Average weekly pay for full-time workers went up by just £1 in the year to April to £518, the smallest growth since 1997, new figures have shown.
Annual increases averaged about 1.4 per cent a year between 2009 and 2014 but the latest figure represents a rise of 0.1 per cent, said the Office for National Statistics (ONS).
Adjusted for inflation, weekly earnings fell by 1.6 per cent, continuing a trend since the recession, to levels last seen in the early 2000s.
The bottom tenth of full-time employees earned less than £288 a week, compared with £1,240 for the top 10 per cent.
The data also showed there were 236,000 jobs with pay less than the national minimum wage in April. About 9,000 of those were held by 16-to-17-year-olds, and 31,000 by 18-to-20-year-olds.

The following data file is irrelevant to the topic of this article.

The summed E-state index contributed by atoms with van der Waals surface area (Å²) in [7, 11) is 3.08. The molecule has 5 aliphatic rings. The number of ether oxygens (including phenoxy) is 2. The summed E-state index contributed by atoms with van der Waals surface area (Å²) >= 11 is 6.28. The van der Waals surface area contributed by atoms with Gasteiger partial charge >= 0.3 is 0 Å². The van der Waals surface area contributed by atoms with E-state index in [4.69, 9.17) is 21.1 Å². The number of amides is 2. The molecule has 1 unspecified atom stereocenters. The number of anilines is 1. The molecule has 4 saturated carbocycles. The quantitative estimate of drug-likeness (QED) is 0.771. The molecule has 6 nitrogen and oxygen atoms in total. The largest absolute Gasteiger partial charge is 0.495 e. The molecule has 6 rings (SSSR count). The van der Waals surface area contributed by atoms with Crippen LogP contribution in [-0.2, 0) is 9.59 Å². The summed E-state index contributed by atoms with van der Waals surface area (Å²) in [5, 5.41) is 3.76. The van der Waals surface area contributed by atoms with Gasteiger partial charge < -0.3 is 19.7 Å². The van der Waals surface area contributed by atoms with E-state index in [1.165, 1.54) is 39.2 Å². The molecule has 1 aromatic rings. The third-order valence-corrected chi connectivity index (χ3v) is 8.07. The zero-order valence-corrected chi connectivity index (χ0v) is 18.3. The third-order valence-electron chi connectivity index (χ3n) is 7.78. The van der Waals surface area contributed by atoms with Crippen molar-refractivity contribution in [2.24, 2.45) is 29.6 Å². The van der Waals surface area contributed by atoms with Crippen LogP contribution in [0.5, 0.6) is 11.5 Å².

Matthew Whittaker, chief economist at the Resolution Foundation, said: “Today’s bleak figures contrast with signs last week that the UK’s six-year pay squeeze was coming to an end.
“While today’s data relates to April - a period in which we already knew pay was falling - the depth of decline highlights just how tentative any recent recovery remains.”
The gender pay gap has narrowed to 9.4 per cent, the lowest since records began in 1997.
The Government welcomed the reduction but conceded there was more to be done.
Minister for Women and Equalities Nicky Morgan said: “I am delighted that the gender pay gap has reduced to its lowest point in history. However, there is more to be done and the Government will continue to work with industry to make sure it reduces even further.
“Women are vital to the success of our long-term economic plan and we need to make the most of their skills at every age.
“We have more women in work than ever before but businesses need to value diversity in their workforce and pay attention to the role of women in their organisations.”